Q.  What do you perceive to be the best preparation to become a college president, dean, etc?

A.  I don’t think there is one correct or direct way of preparing to become a college president or a dean or to and oneself in an administrative role in higher education. Many individuals exerting leadership in higher education come up through the academic ranks as a tenured professor, department chair, dean and then provost and ultimately president. But others come up as I did. I began in an administrative role very early. I was a dean of a college at West Virginia University when I was 30 or so. By the time I was 35, I was a senior vice president at Penn State. While I lived and worked in an academic environment, my career was not a traditional faculty career, and you see also the example of Peter McPherson, who had experience in academic life but really has come to the presidency through experience in the private sector and in government. I think that is very healthy. I think there are any number of routes to leadership. There is no one answer.

Q.  As president of the American Council on Education you represent many universities and colleges. How can these institutions be effective in helping form national policy as it relates to higher education?

A.  It is important for places like Michigan State and the University of Illinois and others to have an influence on national policy. That is what our democracy is all about. I think it happens in a single word: engagement. In order to be effective, a higher education institution must find itself engaged at the national level to be able to have an impact on national policy. That very likely means, for example, service--as Peter McPherson does--on the Board of Directors of a group like the American Council on Education. It means having some time in your schedule to travel as president to Washington to meet with your congressional delegation to talk to them about the issues of higher education as seen through the lens of your particular state and your particular institution. But regardless of the avenue that is followed, engagement is the key the issue here: engaging with the issues, engaging face-to-face with policy makers, and engaging with peer institutions for collective action here in Washington and elsewhere to help bring about constructive change.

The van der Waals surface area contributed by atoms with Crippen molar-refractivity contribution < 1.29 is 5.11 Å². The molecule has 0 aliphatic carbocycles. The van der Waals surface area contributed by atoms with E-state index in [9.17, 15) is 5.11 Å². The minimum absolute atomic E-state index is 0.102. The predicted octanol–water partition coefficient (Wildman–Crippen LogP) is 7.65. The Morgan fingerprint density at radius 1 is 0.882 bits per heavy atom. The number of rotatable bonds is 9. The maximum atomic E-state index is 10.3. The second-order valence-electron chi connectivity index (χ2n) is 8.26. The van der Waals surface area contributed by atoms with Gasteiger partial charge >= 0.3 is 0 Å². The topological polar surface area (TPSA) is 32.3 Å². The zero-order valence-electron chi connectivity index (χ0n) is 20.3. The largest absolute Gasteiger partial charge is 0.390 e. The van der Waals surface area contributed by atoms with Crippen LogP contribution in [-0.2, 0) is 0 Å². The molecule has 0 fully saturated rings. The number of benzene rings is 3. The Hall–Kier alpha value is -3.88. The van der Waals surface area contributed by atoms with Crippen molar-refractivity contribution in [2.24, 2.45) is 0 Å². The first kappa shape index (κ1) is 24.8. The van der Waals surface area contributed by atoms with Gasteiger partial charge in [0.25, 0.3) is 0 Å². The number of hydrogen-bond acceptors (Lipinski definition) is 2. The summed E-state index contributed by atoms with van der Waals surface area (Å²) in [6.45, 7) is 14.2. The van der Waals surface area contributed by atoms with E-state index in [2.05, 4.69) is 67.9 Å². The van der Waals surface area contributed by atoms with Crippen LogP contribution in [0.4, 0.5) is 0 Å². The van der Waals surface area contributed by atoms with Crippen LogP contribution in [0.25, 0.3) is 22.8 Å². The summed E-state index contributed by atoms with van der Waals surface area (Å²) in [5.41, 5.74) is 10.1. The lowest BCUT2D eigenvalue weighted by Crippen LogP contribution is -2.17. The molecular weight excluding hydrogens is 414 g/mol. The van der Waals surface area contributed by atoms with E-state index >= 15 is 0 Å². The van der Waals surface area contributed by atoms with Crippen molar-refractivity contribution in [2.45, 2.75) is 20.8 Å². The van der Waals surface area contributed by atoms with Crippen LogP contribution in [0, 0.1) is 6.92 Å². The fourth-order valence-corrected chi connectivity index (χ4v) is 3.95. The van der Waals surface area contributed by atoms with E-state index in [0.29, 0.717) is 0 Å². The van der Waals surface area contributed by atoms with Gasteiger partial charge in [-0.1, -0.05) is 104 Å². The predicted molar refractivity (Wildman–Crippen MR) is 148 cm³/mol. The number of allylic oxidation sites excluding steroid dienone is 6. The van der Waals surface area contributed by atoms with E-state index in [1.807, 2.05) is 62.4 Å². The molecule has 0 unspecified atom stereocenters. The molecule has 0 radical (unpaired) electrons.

Q.  You have spent your professional life in higher education as a student, professor, president of the University of Illinois and now president of the American Council on Education. What is it about colleges and universities that have so captivated you over the years?

A.  For me, it was a bit of a peculiar force in the sense that I grew up in an academic family. My father was a president of a small state college in West Virginia, Shepherd College, and actually I went there as an undergraduate. So as I sat around the dinner table from the earliest days I can remember, the conversation was frequently about higher education in general or more likely some particular issue or problem that faced the college where my father worked. So I had a very early introduction and became captivated by those issues and that environment. And then when I went to Michigan State, I also had the good fortune as I mentioned earlier to come in contact with Paul Dressel, and he provided me with a whole new way of looking analytically at the problems and issues and opportunities in higher education. That opened a whole new vista for me. Ultimately, what has driven my own career interests is that kind of refreshing vitality of being in contact with young people and with ideas and with a very idealized notion of what your profession is all about and what the purpose of higher education is about. It is a very inspiring environment in which to live and work. I have served on corporate boards. I have worked with government. So I have had some exposure to corporations and to government and to other parts of the society, and they provide exciting options as well. But I think the satisfaction one gets from working in an academic environment in a college or university is a very special opportunity for those who have chosen that calling. So I suppose that is what has captivated me over the years.